With an easygoing, friendly disposition and a penchant for performing charitable deeds, Edith Kleinman* always said yes to life. Even though she was a relative newcomer to the small village of Heveningen, Holland (having emigrated there as a young bride from Switzerland), her reputation as a tenderhearted soul grew quickly. So it came as no surprise when the Christian constable of the village, Herr Schleider* approached Edith one morning in 1939 and asked if she could do an enormous favor for his family.
"I understand that you had a baby recently," he said, as she welcomed him into her home. "I don't know if you're aware of this, but my wife also just gave birth.to triplets."
Edith Kleinman murmured her surprise and congratulations.
"As you can imagine, my wife and I are filled with joy, but are also quite. . .overwhelmed. And we are faced with a difficult problem. My wife does not have enough milk to suckle all three babies. She barely has enough for one. The doctor has told me that the infants are very malnourished; they're starving, he says. Many people in town have told me that you are a very kind woman.I know this is a lot to ask of you.but would you be able to serve as a wet nurse for two of the triplets?.I will pay you, of course," he added hastily.
"Oh, no!" Edith protested vigorously. "I will absolutely not accept payment from you. It will be my privilege to help your babies get a good start in life. How could I possibly say no to such a request? Of course, I'll do it!"
As was typical of her, Edith Kleinman had once again said yes with no forethought, afterthought, or regret.
She nursed those babies for nine months, and they grew strong and robust.
Three years later, the Kleinmans were packing for their yearly trip to Switzerland when they heard a loud knock on the door. It was the constable, whom they had not seen for many months. He appeared tense, nervous, and afraid. His eyes roamed the street anxiously before he slipped in, almost stealthily, through their front door.
He plunged right in with the purpose of his call.
"I hear that you spend the Passover holidays every year with your family in Switzerland," he said.
"Yes," Edith murmured in assent. "We do."
"When you leave this year, take along some extra suitcases," he whispered. "Pack your most valuable and precious possessions, those that are among your most beloved, sentimental, or costly. And go, ostensibly for the holiday-but don't come back."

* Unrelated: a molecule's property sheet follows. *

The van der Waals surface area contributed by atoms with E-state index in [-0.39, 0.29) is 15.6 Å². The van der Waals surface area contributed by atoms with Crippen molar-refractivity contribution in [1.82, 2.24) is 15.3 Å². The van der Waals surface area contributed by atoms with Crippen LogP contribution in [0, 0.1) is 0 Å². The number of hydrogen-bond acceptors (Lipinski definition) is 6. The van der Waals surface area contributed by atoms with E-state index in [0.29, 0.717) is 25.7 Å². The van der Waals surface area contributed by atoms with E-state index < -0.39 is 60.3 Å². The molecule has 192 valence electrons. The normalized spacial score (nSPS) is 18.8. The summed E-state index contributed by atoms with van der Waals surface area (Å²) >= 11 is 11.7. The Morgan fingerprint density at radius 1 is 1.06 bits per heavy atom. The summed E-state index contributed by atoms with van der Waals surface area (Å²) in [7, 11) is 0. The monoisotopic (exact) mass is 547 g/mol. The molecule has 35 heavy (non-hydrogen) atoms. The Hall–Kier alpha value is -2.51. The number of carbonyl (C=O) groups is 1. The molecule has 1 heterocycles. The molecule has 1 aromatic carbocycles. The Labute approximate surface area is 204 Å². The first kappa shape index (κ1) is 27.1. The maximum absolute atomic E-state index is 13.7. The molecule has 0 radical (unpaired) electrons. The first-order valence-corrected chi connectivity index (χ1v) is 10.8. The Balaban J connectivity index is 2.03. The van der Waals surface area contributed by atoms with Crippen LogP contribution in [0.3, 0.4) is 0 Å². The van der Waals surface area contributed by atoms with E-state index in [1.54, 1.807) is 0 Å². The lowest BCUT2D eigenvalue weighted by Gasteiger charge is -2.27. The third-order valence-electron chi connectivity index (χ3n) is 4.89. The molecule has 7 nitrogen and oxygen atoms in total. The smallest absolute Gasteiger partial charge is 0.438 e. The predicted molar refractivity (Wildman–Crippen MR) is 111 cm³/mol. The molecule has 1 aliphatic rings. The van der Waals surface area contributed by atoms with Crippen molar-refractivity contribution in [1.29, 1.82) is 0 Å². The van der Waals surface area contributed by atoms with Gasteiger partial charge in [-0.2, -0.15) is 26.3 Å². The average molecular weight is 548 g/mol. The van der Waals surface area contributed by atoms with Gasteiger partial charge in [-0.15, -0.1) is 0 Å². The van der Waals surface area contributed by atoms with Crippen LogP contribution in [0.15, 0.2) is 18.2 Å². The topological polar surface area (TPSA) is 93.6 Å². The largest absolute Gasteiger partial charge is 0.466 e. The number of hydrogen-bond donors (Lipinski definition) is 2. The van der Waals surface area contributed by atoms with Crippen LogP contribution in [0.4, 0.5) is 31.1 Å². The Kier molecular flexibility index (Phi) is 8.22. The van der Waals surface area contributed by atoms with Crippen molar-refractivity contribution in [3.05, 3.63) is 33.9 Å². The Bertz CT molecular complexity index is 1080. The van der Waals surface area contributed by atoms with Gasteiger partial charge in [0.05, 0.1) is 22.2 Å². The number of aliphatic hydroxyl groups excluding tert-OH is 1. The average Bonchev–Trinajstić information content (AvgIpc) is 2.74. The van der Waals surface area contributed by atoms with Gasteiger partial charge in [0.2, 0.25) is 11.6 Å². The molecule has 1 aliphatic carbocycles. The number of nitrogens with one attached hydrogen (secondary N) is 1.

"Wh-wh-what?" Edith asked in confusion, "I don't understand."
"I've joined the Nazis," the constable explained, "and really, I should not be here at all. But how can I forget what you did for my children?.You may tell-and take along-your extended family, but you mustn't share this with anyone else. A sudden mass departure would be noted and stopped. I am sorry. I can't elaborate, but trust me and heed my warning. Leave and don't come back."
As the constable stole out the door, he glanced over his shoulder and whispered to the Kleinmans, "My debt to you is paid."
On the seventh day of Passover, Hitler's troops marched into Holland, ambushing the Jewish citizenry, who were taken by surprise. Unprepared for the sudden onslaught, most Dutch Jews were unable to escape and found themselves ensnared in the Nazis' vicious web. Almost all of Holland's Jews perished in the war, with only a miniscule number surviving the Holocaust.
But the Kleinmans, safe in Switzerland when the invasion took place, were able to procure visas to the United States, where they found haven and a new life.
"Down the road, you can never really imagine how your destiny will play out," muses a reflective ninety-year-old Edith Kleinman today. "Serving as the infants' wet nurse just seemed like the right thing to do. How could I know that when I was saying yes to their lives, I was saying it to my own as well."